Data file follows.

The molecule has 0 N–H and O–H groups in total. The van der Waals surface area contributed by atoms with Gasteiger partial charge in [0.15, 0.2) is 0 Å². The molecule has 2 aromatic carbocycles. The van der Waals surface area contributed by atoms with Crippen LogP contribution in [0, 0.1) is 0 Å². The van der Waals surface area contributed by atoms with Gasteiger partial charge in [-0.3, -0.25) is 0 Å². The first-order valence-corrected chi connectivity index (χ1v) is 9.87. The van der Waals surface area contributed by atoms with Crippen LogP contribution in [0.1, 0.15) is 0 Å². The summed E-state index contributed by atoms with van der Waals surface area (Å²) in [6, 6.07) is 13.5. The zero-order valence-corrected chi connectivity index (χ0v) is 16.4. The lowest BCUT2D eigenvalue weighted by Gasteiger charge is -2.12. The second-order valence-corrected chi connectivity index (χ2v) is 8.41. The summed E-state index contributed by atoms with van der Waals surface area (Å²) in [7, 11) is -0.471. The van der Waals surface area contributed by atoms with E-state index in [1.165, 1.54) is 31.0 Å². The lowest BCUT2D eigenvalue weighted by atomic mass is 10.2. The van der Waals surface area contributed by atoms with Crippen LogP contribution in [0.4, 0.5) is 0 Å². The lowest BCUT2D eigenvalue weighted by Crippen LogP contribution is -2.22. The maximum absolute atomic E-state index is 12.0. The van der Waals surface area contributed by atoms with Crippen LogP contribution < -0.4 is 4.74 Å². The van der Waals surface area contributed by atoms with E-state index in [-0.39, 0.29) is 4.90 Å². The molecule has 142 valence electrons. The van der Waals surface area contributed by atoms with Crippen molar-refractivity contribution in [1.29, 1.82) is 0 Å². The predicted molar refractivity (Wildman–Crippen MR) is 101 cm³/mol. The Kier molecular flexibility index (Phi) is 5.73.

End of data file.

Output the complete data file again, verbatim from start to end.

The molecule has 0 N–H and O–H groups in total. The van der Waals surface area contributed by atoms with Gasteiger partial charge in [0.15, 0.2) is 0 Å². The molecule has 2 aromatic carbocycles. The van der Waals surface area contributed by atoms with Crippen LogP contribution in [0, 0.1) is 0 Å². The van der Waals surface area contributed by atoms with Gasteiger partial charge in [-0.3, -0.25) is 0 Å². The first-order valence-corrected chi connectivity index (χ1v) is 9.87. The van der Waals surface area contributed by atoms with Crippen LogP contribution in [0.1, 0.15) is 0 Å². The summed E-state index contributed by atoms with van der Waals surface area (Å²) in [6, 6.07) is 13.5. The zero-order valence-corrected chi connectivity index (χ0v) is 16.4. The lowest BCUT2D eigenvalue weighted by Gasteiger charge is -2.12. The second-order valence-corrected chi connectivity index (χ2v) is 8.41. The summed E-state index contributed by atoms with van der Waals surface area (Å²) in [7, 11) is -0.471. The van der Waals surface area contributed by atoms with E-state index in [1.165, 1.54) is 31.0 Å². The lowest BCUT2D eigenvalue weighted by atomic mass is 10.2. The van der Waals surface area contributed by atoms with Crippen LogP contribution in [0.4, 0.5) is 0 Å². The lowest BCUT2D eigenvalue weighted by Crippen LogP contribution is -2.22. The maximum absolute atomic E-state index is 12.0. The van der Waals surface area contributed by atoms with Crippen LogP contribution < -0.4 is 4.74 Å². The van der Waals surface area contributed by atoms with E-state index in [-0.39, 0.29) is 4.90 Å². The molecule has 142 valence electrons. The van der Waals surface area contributed by atoms with Crippen molar-refractivity contribution in [1.29, 1.82) is 0 Å². The predicted molar refractivity (Wildman–Crippen MR) is 101 cm³/mol. The Kier molecular flexibility index (Phi) is 5.73.